Amsterdam, and the Netherlands as a whole, has undoubtedly become one of the world’s hotspots when it comes the list of destinations associated with overtourism.
But international media scarcely noticed when, late last week, government plans were leaked that would allow for an increase in flights through the city’s hub Schiphol. (They were later confirmed by reports from the Dutch national broadcaster NOS.) An agreement made in 2008 limited the number of flights at the European mega-hub to a maximum of 500,000 through 2020; the proposal would allow for a gradual increase to 540,000 starting the year after.
While the plan was predictably met with consternation by environmental and local activist groups, it also flies in the face of some other messaging coming from other parts of Amsterdam’s tourism industry.
The Dutch national carrier, KLM — which operates out of Schiphol — launched a new campaign two weeks ago to tell customers to consider flying less, not more. Whether you view that as green-washing or crafting a progressive brand identity will depend on your world view, but the airline’s message certainly aligns with the broader concerns about “flying shame.”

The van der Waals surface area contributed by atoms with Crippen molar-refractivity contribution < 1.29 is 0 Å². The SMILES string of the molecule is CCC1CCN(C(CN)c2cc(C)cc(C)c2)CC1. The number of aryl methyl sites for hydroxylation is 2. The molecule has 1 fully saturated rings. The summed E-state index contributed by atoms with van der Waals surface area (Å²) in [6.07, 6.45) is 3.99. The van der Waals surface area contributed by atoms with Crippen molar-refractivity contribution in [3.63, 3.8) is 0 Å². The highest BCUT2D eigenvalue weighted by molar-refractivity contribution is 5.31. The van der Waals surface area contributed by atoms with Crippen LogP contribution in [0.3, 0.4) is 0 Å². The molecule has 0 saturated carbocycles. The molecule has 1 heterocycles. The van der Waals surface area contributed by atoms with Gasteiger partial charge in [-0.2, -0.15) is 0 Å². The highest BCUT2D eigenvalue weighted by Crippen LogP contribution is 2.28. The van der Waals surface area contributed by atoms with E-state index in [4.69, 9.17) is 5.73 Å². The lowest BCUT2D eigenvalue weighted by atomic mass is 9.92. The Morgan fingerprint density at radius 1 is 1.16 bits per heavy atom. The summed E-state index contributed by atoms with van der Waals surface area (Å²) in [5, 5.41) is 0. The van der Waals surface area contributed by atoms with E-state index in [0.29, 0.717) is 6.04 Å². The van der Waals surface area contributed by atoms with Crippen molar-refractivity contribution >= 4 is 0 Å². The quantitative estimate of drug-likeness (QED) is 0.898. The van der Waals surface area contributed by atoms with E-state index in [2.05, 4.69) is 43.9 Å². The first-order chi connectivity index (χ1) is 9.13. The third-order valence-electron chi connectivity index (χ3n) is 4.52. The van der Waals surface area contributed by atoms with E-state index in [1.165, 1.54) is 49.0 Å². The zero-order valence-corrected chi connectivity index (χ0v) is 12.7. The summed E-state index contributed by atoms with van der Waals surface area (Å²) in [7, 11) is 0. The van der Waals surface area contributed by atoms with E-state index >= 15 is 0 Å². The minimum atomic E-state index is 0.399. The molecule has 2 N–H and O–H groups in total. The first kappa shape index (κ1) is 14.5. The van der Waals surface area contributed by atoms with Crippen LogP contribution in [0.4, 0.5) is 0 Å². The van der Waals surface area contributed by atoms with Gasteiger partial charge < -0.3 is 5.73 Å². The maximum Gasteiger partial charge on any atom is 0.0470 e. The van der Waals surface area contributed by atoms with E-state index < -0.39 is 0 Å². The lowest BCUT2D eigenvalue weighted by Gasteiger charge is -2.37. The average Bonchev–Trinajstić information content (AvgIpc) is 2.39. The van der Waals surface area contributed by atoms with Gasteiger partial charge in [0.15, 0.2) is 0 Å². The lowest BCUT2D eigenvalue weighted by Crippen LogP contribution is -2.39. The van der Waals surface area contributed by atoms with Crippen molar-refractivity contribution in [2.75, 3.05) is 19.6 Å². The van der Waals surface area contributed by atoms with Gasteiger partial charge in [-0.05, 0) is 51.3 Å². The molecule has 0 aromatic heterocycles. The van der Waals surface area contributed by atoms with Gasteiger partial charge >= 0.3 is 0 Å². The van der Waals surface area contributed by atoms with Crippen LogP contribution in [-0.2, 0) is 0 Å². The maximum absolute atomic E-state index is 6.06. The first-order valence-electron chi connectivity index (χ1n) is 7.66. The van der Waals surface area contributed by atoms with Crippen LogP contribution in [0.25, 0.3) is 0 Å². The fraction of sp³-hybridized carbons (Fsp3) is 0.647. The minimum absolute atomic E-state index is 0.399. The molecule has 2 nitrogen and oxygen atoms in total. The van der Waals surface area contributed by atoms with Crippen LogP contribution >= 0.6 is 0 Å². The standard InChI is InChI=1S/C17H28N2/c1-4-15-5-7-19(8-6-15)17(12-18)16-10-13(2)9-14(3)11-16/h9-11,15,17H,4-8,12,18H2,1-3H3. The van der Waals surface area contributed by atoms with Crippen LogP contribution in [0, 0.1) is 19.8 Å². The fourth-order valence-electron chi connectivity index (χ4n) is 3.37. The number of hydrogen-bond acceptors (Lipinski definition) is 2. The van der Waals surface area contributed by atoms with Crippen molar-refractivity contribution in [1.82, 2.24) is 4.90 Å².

Meanwhile, the Netherlands’ tourism board has made seemingly endless headlines about how it is no longer actively welcoming visitors as it buckles under the weight of overtourism. However, much of these reports were incorrect or overblown. As Skift previously reported, the country’s destination marketing group, NBTC Holland Marketing, is adopting an approach of destination management alongside its existing marketing efforts — not in place of them — something that falls in line with what many destinations in the world are already doing. But still, while its efforts vary regionally, it’s fair to say that “more is better” is definitely not the operating ethos of the nation’s official tourism board at present.
That’s why a proposed increase in flight capacity — even if many of those will be onward connections, as Schiphol is one of Europe’s busiest hubs for transfers — seems in direct opposition to the idea that Amsterdam and the Netherlands as a whole is maxed out on tourism. So which is it: Does Amsterdam want more or less visitors?
Of course, it’s both. The conflicting messages should come as no surprise. The tourism industry is one that’s comprised of several industries, the interests of which can overlap as much as they compete. What the national government, tourism board, airports, and municipality believe is the best way forward is unlikely to align. Which is why we should resist simple narratives about tourism — and its backlash.